We need awareness of disrupting actions. Emotional upheavals examined singularly, excluding contexts and ignoring pasts may confuse; instead of gain wisdom, we explode, justify, and brace for the next chaotic event. Once aware, we must respond with plans for more effective action. This may be difficult if we always have reacted with impulsiveness. Humility and professional guidance may be required.
Upon entering a new relationship, a young friend remarked, “I just want to go into the mountains for a few days and scream.” She previously had never successfully navigated the attachment cycle—attraction, romance, commitment, vulnerability. Therefore, new opportunities spiked fear. She didn’t know how to act. Her past failures created increasing anxiety with each new failed relationship.
To avoid repeating painful episodes, we excruciatingly examine every detail for signs of impending doom. But when we lack a foundation of successful examples, we’re not certain what we are looking for. With lack of experience, we must draw information from a wider net, not sure what is significant and what is not. Guided experience can help us refine this process. Any new relationship with promises of closeness may trigger emotions, flush with confusion and eventual overwhelm—to the point we want to explode, running into the mountains to scream.
We constantly scan environments for perceived threats; a process largely cloaked in unconsciousness. Detection of the slightest threat ignites a chemical change, preparing the body to respond. Threats take many shapes. The enemy, the crook, slights to personal value, or distancing from a valued relationship. A raised voice, an angry look, or an uncomfortable question can trigger feeling, reminding of the past and constructing powerful emotions.
"But when we lack a foundation of successful examples, we’re not certain what we are looking for. With lack of experience, we must draw information from a wider net, not sure what is significant and what is not."
We react to experience; negative experience creates discomfort. It’s automatic. It’s going to happen unless we emotionally disconnect. Avoiding all discomfort is a fruitless battle. We’ll never win. Nor, in my opinion, do we want to win. Well-being, the overall enjoyment of life, depends on successful navigation of discomforting emotions not avoiding them. A skilled approach allows discomfort to run a natural course, signaling a threat, grabbing our attention, and initiating a response.
Ideally, the we move from the motivating event to appropriate response. But, again, life is complex. The cycle from trigger to response moves unconsciously along and we haphazardly stumble through the same destructive routines. Even when we recognize a reoccurring cycle, if we don’t know an effective response, the experience will still dumbfound, stir anxiety, and lead to perplexing and unhealthy actions. Instead of repairing a momentary rupture in connection, we panic and run for the hills.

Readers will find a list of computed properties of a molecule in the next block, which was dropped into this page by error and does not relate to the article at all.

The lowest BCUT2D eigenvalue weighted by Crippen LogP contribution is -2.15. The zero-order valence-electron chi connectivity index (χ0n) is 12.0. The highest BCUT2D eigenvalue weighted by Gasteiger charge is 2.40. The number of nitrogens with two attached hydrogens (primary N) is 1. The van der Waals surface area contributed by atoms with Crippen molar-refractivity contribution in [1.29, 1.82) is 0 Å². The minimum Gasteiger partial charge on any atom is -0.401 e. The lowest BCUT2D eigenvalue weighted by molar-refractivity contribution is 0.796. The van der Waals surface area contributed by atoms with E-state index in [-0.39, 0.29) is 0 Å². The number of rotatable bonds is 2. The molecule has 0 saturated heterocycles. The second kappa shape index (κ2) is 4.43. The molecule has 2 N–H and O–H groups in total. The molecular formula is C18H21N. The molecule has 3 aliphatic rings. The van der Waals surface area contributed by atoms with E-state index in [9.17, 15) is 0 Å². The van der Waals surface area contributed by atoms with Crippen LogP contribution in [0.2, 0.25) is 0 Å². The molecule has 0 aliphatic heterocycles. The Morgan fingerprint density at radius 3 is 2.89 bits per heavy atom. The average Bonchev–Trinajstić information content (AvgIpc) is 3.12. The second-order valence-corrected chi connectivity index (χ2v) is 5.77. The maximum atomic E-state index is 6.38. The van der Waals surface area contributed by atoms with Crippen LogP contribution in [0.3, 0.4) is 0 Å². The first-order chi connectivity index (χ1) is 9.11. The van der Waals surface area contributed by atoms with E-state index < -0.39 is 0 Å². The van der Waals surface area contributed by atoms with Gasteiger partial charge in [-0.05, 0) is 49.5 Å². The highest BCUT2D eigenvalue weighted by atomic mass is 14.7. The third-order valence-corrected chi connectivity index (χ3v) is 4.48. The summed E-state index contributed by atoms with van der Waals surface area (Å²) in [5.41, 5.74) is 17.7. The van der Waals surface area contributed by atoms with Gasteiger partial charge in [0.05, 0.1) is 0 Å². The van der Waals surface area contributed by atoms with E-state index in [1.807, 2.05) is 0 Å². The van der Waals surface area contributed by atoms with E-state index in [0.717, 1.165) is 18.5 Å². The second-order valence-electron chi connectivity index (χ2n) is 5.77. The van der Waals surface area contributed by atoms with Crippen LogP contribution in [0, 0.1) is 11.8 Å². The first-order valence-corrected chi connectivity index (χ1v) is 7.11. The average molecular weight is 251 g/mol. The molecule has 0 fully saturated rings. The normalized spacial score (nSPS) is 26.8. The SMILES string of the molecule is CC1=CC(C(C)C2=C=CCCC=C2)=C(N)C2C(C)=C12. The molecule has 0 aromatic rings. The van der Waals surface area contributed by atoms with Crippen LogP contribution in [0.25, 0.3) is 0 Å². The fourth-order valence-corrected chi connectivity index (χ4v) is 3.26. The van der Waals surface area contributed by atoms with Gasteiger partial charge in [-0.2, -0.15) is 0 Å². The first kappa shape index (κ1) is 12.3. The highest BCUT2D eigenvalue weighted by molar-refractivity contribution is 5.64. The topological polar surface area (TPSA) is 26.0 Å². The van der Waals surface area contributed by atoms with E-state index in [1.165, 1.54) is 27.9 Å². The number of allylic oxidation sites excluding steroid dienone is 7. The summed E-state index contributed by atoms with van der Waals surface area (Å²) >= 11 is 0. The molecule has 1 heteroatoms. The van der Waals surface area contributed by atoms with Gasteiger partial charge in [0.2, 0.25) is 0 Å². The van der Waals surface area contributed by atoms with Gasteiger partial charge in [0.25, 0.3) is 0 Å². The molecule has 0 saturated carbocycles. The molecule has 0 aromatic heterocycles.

Often, we adapt to threats with defensiveness, justifications, or avoidance. We escape the momentary disrupting feelings without effectively addressing the problem.
Few, perhaps none, master the art of living. After decades of intentional effort and constant study, I’m still view myself as a novice. I occasionally curse discomfort and beg for escape; perhaps a good scream in the mountains would help. But other times, understanding and acceptance prevail; the emotions run their normal course and depart.
Feelings come quickly, serve their warning and depart; our thinking often exasperates and delays the process. Our thoughts give the feeling prick deeper meaning, turning the small trickle of feeling into a catastrophic explosion of emotion. We create stories, attributing disaster to mundane events and furiously respond. The story derails natural feeling signals. Our story aggravates or soothes the original feeling. When we create calamity out of small disruptions, unneeded drama disrupts peace, encourages inappropriate action and spoils futures. When we translate a partner’s slippage as a characteristic flaw, signaling selfishness, our emotions respond to these cataclysmic interpretations rather than the reality of a little rudeness which in the scheme of things really isn’t that important.
Past emotional collapses become an integral part of the present. They spill over into the now, creating new fears--a fear of life. We say, “I am improving,” but continue to vigilantly scan for the next overwhelming catastrophe. This becomes the pattern—improving followed by collapse. As a dear friend confessed, “I’m afraid to enjoy life because I know it won’t last.” A self-fulfilling prophesy. Her cautiousness to enjoy readily gives way to the constant flow of drama. Her view that life sucks will be amply supported with patterned thoughts defining small irritations as tragedy.
Changing patterned reaction is difficult. They are automatic and often unrecognized. The event, the feelings, the thoughts, and eventual emotions smoothly and effortlessly flow. Recognition of the unhealthy patterns proceed successful intervention. We may need help. Our mind explains, mitigates and absolves reoccurring transgressions against our futures. Others see through our defensive mechanisms and can call attention to the obvious. But will we listen? Somewhere change must be made; stopping the patterns that have habitually interfered with our lives. We must give a little more attention to behavior, a little less sulking, and no more screaming and slamming of doors.